Where everyone counts
As I read Sunday's letters to the editor, I was once again reminded that so many people today live in their own little world and therefore have a very limited view of the world around them.
One writer wants President Obama to be "humbled" and to "graduate to being a statesman" — ironic considering compared to the last Republican president, Obama is by far the most diplomatic. Still another reader wants immigrants to learn English and be "grateful just to be in the land of opportunity." I guess this writer is pining for the "America" where in her mind immigrants know their place — you know, instead of voting in elections and ruining her world.
For the first time in my life I saw people get motivated to vote — motivated by the thinly veiled Republican disdain for immigrants. Had you listened to us you may have noted we learned English, are now American citizens and can now decide the fate of this country. Maybe in the future we will no longer just be the Republican Party's punching bag. We did put "America first," and in our America everyone counts.
I learn about democracy from this great nation, a government by the people and for the people. The election results may not have been what you wanted, but it was what the majority of Americans wanted — a mandate for change in this country.
Last week you published a letter from someone who wanted to know why special-needs kids are in public school and not in a special school ("Questions," Your Views, Nov. 7). Working in the public schools for seven years with different levels of "special children," I think I can answer that.
First, all kids are worthy and deserve the best education, albeit how small, we can give them. The kids at our schools are extremely accepting of these kids. They have seen them at school since they were in elementary school. They do not stare at them, nor do they taunt them. The ones who cannot handle them are the adults.
We have taken our kids to fast-food restaurants, the mall, bowling and even swimming at the YMCA. Kids pretty much pay no mind to them; they are not bothering them. Some adults, on the other hand, give us dirty looks for bringing these kids into public areas. The kids today know all about the mental and physical issues of these kids, and seeing them in public does not affect them.
The adults need to understand that these kids did not ask to be born with these problems. They have rights, too. Maybe the letter writer could volunteer to work with these kids a few hours a week. He may find it very rewarding, as I have.
New Port Richey
Conservative or liberal?
I had to laugh when I read "GOP's rude houseguests," Your Views, Nov. 12). I, too, am a middle-class, white 57-year-old. I am also college educated and female. This is the first presidential election I have ever voted Democrat. But as I like to say, the Republicans "lost me at Schiavo."
Remember Terri Schiavo, the woman who was brain dead and hooked to a ventilator? George Bush and Jeb Bush tried to shove through legislation to keep her hooked up to that ventilator. Things have only gone downhill from there.
We now have a governor in this state who thinks is it OK to force women to pay for ultrasounds before exercising their personal decisions about a pregnancy. He approved a new university that Florida neither wanted nor can afford and tried to suppress voting rights and remove three state Supreme Court justices. Wow. I am still waiting for all the hundreds of thousands of jobs he promised.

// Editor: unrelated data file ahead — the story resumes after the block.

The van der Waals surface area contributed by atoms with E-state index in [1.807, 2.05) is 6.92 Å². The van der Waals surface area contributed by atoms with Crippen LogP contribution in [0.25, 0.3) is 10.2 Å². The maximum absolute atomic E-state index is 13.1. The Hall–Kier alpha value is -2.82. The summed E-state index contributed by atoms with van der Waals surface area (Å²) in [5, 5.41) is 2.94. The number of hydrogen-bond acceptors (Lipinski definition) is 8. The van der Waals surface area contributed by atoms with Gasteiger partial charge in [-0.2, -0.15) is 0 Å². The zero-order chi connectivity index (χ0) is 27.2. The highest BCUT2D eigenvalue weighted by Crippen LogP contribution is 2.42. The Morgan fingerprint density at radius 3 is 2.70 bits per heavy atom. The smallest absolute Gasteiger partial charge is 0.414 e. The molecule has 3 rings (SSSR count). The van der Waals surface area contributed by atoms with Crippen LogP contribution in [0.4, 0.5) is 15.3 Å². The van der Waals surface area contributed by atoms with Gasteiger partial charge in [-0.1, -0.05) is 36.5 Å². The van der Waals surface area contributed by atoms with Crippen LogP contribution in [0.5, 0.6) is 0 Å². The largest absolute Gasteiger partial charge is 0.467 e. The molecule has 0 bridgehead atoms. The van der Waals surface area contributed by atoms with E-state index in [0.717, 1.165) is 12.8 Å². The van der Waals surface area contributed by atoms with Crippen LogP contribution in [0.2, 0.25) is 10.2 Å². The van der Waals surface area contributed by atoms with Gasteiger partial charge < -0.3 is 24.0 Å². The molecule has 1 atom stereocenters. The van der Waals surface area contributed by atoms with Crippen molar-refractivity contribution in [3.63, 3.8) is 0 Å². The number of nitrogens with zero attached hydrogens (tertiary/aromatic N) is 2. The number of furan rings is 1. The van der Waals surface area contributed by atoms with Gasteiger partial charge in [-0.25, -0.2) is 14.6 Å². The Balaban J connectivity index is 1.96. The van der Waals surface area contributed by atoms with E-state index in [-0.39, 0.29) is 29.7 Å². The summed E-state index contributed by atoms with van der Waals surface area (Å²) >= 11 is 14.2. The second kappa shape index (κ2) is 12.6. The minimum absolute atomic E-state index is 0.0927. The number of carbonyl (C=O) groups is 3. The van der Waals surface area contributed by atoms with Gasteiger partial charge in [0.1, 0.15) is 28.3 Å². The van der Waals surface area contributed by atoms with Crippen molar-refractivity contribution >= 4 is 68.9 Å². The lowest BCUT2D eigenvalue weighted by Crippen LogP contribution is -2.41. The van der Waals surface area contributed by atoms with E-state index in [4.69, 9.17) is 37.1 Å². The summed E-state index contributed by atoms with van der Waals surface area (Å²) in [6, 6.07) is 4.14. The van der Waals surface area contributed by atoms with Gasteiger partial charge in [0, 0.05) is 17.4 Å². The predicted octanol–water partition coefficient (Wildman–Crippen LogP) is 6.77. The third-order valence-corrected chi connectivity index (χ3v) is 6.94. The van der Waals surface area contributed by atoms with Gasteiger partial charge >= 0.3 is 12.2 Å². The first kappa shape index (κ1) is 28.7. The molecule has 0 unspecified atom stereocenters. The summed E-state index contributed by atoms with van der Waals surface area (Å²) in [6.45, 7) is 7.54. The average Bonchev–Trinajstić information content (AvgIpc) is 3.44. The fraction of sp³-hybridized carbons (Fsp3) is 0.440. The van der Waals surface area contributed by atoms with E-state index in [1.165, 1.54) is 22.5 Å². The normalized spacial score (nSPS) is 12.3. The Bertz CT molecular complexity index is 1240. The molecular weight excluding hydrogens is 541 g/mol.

And Rick Scott has refused to create the health insurance exchanges even though Obamacare is the law. My husband and I pay, literally, a salary before we have even one medical bill covered because we are a small company. My daughter was born with a pre-existing condition and has been turned down for insurance, through no fault of her own, because it isn't "profitable" for the insurance industry. You bet I voted for Obamacare. You would, too.
I am not looking for a handout. We pay more than anyone should have to. Mitt Romney never stood a chance because he is beholden to the far right and the tea party. The only plan the Republicans had consisted of vouchers. It reminds me of Disney World before they had one-price admission. You would get tickets for each ride, and that was it. It didn't work.
Wake up, Republicans. What I care about is that you keep your hands off my body, out of my bedroom and off my deathbed. Give me access to affordable health care. I am already paying for it, both for my family personally and in taxes for all the uninsured people who show up at the emergency rooms. Why should they get free health care on my back?
As for immigration reform, repeal the "birthing right." Just because you come over the border to have your baby in an American hospital does not make you an American citizen. Penalize the employers who hire the illegal immigrants and pay them half the wages that is putting the guy who is playing by the rules out of business. Provide a path for citizenship for the people who were brought here through no fault of their own and who have gone to school here, are productive and want to pay taxes.
I am also for mandatory sterilization of all people who decide it is OK to bring children into this world with no means to pay for them and think it is perfectly OK to take government handouts ad infinitum. So what does all this make me — conservative or liberal?
The smell test
When the Republican Party dumps the tea party and comes up with candidates for whom I want to vote without holding my nose, I will become a happy Republican again.
Sun City Center